Even though we split the text document up into 1,216 chunks, we still use only 459 KB of memory. Given the type of generators, the most memory we will use is that which we need to store the largest text chunk in an iteration. Here the largest chunk is 101, 985 characters. If we need to work on the data then generators are the best way to.

Piping Between Files

When we don’t need to operate on the data, we can pass file data from one file to another by using piping. We can do this by using stream methods. Now we will show you the script to transfer from one file to another, so that we can measure the memory usage.


// from piping-files-1.php

file_put_contents(

    "piping-files-1.txt", file_get_contents("phptutorial.txt"));

require "memory.php";


This script uses slightly more memory to run than the text file it copies. This is because it has to read and keep the file contents in memory until it has written to the new file. It is ok for small files but not with large files. Now we will do steaming or piping from one file to another.


// from piping-files-2.php

$handle1 = fopen("phptutorial.txt", "r");$handle2 = fopen("piping-files-2.txt", "w");

stream_copy_to_stream($handle1, $handle2);

fclose($handle1);fclose($handle2);

require "memory.php";


In this code, we open handles to both files, the first in read mode and the second in write mode. Then we copy from the first into the second. Finally we close both files. You may be surprised to know that the memory usage is 393 KB. Piping this text is not useful. 

Some Streams


There are some streams we can pipe and/or write to and/or read from:-

php://stdin (read-only)

php://stderr (write-only, like php://stdout)

php://input (read-only) which gives us access to the raw request body

php://output (write-only) which lets us write to an output buffer

php://memory and php://temp (read-write) are places we can store data temporarily. The main difference is that php://temp will store the data in the file system after it becomes large enough, while php://memory will keep storing in memory until it runs out of memory.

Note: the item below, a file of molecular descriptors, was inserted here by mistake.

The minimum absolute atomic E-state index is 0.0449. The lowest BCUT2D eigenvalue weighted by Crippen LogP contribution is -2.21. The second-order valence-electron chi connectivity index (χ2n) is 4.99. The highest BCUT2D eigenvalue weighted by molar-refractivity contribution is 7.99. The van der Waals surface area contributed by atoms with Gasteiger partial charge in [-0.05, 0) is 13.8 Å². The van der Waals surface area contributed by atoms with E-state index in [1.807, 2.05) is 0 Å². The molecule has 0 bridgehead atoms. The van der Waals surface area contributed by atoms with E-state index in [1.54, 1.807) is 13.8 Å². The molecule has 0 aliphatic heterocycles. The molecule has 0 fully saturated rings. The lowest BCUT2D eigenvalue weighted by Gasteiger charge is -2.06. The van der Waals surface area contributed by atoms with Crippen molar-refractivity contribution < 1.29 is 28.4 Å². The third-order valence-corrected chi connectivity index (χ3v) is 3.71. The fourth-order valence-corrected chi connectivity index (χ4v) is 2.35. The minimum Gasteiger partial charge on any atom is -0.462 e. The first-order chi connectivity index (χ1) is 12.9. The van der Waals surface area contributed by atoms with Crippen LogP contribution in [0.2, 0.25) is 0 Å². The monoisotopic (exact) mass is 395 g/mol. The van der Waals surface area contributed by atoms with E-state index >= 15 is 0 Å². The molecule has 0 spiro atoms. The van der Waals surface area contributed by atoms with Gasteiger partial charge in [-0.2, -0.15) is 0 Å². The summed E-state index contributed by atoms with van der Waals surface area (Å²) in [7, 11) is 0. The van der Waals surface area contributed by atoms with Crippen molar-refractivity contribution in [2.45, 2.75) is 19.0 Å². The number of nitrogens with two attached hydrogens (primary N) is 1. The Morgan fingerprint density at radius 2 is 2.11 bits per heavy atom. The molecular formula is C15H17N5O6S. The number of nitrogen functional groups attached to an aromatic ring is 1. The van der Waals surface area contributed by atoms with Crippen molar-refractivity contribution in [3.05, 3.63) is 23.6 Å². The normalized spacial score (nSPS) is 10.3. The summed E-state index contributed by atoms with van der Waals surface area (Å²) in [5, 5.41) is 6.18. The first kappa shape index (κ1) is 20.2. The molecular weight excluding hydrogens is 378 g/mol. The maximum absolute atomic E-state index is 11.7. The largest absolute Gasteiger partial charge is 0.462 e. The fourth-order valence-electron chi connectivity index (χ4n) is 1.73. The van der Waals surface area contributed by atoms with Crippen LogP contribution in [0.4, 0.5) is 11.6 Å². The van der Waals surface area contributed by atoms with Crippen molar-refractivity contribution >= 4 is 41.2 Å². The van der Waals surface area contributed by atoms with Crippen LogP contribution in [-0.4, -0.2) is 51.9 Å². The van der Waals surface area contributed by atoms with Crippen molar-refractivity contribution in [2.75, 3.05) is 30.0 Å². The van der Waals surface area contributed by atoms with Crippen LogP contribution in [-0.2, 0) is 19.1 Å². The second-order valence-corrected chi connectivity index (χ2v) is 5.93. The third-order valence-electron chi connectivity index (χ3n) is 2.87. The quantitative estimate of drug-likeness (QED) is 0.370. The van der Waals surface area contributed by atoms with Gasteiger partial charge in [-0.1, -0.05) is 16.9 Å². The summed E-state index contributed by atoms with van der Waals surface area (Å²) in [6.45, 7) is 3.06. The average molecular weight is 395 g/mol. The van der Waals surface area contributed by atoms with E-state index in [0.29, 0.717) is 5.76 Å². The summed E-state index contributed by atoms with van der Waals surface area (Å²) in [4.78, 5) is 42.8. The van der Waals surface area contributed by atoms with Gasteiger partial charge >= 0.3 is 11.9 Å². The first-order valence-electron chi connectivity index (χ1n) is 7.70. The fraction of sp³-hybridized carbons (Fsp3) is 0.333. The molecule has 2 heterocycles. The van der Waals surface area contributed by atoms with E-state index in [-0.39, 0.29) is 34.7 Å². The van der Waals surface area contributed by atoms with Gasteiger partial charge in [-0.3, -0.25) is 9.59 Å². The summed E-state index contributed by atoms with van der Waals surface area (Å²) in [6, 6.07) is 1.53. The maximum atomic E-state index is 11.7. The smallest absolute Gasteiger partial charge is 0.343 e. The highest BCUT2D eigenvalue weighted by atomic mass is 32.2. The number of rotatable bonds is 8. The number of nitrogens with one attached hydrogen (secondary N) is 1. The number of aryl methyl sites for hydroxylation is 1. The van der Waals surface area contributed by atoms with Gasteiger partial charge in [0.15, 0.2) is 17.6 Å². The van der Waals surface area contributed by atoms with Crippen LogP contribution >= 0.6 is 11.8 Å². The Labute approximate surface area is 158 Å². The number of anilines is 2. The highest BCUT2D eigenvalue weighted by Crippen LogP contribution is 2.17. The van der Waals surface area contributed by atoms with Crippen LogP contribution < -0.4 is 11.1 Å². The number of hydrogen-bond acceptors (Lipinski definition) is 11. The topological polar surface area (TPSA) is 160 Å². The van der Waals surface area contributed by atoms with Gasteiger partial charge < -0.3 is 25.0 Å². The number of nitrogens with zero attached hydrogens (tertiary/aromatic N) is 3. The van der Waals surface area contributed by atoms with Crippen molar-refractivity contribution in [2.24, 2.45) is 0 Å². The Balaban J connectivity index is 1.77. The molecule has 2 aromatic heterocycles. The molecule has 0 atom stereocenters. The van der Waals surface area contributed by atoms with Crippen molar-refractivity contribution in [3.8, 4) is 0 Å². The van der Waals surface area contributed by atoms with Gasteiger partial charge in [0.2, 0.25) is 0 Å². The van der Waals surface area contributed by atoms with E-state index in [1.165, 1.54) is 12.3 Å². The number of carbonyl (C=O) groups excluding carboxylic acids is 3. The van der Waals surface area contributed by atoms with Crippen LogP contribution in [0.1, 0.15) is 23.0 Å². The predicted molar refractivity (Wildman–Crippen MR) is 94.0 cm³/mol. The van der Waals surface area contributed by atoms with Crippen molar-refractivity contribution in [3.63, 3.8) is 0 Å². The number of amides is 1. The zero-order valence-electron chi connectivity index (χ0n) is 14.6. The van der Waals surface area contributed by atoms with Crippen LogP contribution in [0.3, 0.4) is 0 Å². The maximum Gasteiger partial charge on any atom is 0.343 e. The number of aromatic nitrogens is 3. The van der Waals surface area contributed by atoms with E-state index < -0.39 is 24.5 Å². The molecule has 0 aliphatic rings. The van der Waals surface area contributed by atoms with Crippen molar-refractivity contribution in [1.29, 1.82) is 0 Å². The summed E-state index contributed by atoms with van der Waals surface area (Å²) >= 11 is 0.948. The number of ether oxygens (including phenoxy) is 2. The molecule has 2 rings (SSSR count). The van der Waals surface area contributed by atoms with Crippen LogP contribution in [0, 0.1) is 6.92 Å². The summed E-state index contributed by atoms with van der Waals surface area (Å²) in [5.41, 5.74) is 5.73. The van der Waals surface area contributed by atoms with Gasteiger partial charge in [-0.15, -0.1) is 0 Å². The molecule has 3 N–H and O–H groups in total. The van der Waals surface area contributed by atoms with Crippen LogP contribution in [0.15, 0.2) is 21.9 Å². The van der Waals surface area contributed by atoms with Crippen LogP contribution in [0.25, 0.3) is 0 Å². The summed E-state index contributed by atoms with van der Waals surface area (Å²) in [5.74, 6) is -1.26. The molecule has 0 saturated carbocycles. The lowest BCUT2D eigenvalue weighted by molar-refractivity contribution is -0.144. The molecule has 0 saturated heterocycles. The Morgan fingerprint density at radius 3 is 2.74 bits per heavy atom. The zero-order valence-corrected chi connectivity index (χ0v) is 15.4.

Filters

There is another thing we can use with steams is filters. They are kind of in between steps, providing a bit of control over the steam data without exposing it. Imagine if we want to compress our phptutorial.txt file. We can use the Zip extension.


// from filters-1.php

$zip = new ZipArchive();$filename = "filters-1.zip";

$zip->open($filename, ZipArchive::CREATE);$zip->addFromString("phptutorial.txt", file_get_contents("phptutorial.txt"));$zip->close();

require "memory.php";

This is a clear code but it clocks in around 10.75 MB. We can do better with filters.

// from filters-2.php

$handle1 = fopen(

    "php://filter/zlib.deflate/resource=phptutorial.txt", "r");

$handle2 = fopen(

    "filters-2.deflated", "w");

stream_copy_to_stream($handle1, $handle2);

fclose($handle1);fclose($handle2);

require "memory.php";

Now here we can see the php://filter/zlib.deflate filter which reads and compresses the contents of a resource. After that we can pipe this compressed data into another file which used only 896KB.

Customizing Streams

fopen and file_get_contents have their own set of default options but these are completely customizable. To understand and use them we need to create a new stream context:-

// from creating-contexts-1.php

$data = join("&", [

    "twitter=phpnews",]);

$headers = join("\r\n", [

    "Content-type: application/x-www-form-urlencoded",

    "Content-length: " . strlen($data),]);

$options = [

    "http" => [

        "method" => "POST",

        "header"=> $headers,

        "content" => $data,

    ],];

$context = stream_content_create($options);

$handle = fopen("https://example.com/register", "r", false, $context);$response = stream_get_contents($handle);

fclose($handle);


Here we are trying to make a POST request to an API. The endpoint of API is secure but we still need to use the http context property as is used for http and https. We have set a few headers and open a file handle to the API. We can open the handle as read-only since the context takes care of the writing.

Making Custom Protocols and Filters

Before we end this article, let’s talk about making custom protocols. Look at the documentation and you can find an example class to implement:-


Protocol {

    public resource $context;

    public __construct ( void )

    public __destruct ( void )

    public bool dir_closedir ( void )

    public bool dir_opendir ( string $path , int $options )

    public string dir_readdir ( void )

    public bool dir_rewinddir ( void )

    public bool mkdir ( string $path , int $mode , int $options )

About Xicom Dubai Dubai Junior   Best iPhone App Development Company in Dubai

3 connections, 0 recommendations, 18 honor points.
Joined APSense since, October 30th, 2017, From Dubai, United Arab Emirates.

Created on Dec 21st 2017 23:57. Viewed 207 times.

Comments

No comment, be the first to comment.
Please sign in before you comment.